Sunday, December 18, 2016

Scheme tree of motifs 0.1


  1. I see that you have included "immobility" under "function," which is certainly true as a "cue" for directing ones attention to the salient point(s) in a specific position.

    Not trying to nitpick, but there is also an element of immobility associated directly with mister Lasker's definition of encircling: "the idea of superior force at a point and that of immobility. That which is immobile must be attacked." That implies that there is a precondition for encircling which requires the target to be immobilized, at a minimum, to be prevented (either mechanically or by loading with multiple functions) from moving away to escape from the attack. Otherwise, there is no point in bringing superior force to bear on that current square.

    I hesitate to point this out, simply because I'm not sure if you are trying to avoid duplicating ideas for cues under different branches of the tree of motifs. I can certainly appreciate the simplification (and therefore the limitation) of the various "cues" to the minimum required for the majority of cases. As Einstein said, "Everything should be made as simple as possible, but no simpler."

    1. Immobility can have two causes. Function and lack of space. The interesting thing is that exploiting these different forms of immobility works the same. That justifies a motif undependable branch for immobility. In which case we need another name for the tree of motifs.

      The same is true for preliminary moves. There are moves to prepare the line of attack, to prepare encirclement and to prepare exploiting pieces with functions.

      I tried to find some more about the motifs of mister Lasker. Google books provides only the half of the manual for free, so I could only read about encirclement and geometry, not about function. He doesn't really elaborate on his idea's so we have to do the hard work ourselves. Nobody on the internet seems to be busy with this.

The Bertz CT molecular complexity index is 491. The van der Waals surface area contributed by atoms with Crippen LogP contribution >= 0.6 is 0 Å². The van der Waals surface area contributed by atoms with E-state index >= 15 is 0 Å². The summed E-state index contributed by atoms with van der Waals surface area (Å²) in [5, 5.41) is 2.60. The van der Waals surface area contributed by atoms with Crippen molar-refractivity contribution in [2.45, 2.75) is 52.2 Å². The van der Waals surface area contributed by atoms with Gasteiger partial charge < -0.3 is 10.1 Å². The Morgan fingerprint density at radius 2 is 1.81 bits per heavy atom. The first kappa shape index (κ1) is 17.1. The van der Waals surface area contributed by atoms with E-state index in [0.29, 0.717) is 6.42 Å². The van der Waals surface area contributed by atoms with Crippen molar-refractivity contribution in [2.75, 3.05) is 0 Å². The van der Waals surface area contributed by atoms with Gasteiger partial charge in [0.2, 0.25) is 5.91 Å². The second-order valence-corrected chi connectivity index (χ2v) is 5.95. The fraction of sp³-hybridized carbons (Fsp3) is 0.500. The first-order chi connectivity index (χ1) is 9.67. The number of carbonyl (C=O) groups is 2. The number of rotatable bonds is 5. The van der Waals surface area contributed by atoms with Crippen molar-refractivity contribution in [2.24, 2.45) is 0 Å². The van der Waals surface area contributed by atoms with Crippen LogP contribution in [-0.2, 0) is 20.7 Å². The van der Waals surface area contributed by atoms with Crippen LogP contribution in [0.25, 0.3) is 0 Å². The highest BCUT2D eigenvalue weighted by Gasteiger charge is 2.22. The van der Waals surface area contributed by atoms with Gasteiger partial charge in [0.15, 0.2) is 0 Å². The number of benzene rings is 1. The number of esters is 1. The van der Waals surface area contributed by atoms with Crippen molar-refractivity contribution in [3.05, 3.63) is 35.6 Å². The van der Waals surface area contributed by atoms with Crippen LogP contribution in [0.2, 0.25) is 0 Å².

2. Lasker states that "function" is one of the most important motifs. I don't have time to copy that section of the book right now. I'll try to do that in the next couple of days, if I can find the time.

    I think there is going to be considerable "bleed over" between motifs. There will be common elements among multiple motifs. For purposes of recognizing "cues" and triggering the appropriate response, I don't think it is necessary to separate each of the elements. It is only for classification and pedagogical purposes that a clean separation into separate categories is desirable.

    An aside:

    Why would I NOT have the time to type in part of the Manual of Chess? It's the Christmas season, for one thing; lots of family stuff going on. Also, the Mall where I work was just sold to a new company. I was the assistant Security Director (a glorified shift supervisor with a title) previously. Although I am not changing companies (we "won" the contract for security and housekeeping), I have "inherited" the Operations Manager and Security Director responsibilities, in addition to my supervisory role - with no pay raise to accompany the tripling of responsibilities. We also lost hours for security personnel, dropping from 202 hours per week to 141. Consequently, I am in extreme training mode, trying to get the mountain of paperwork moving as we near the end of year reporting period. I fantasize about retiring in a few months, if I can train someone to replace me. I already have a younger "volunteer" so that's encouraging.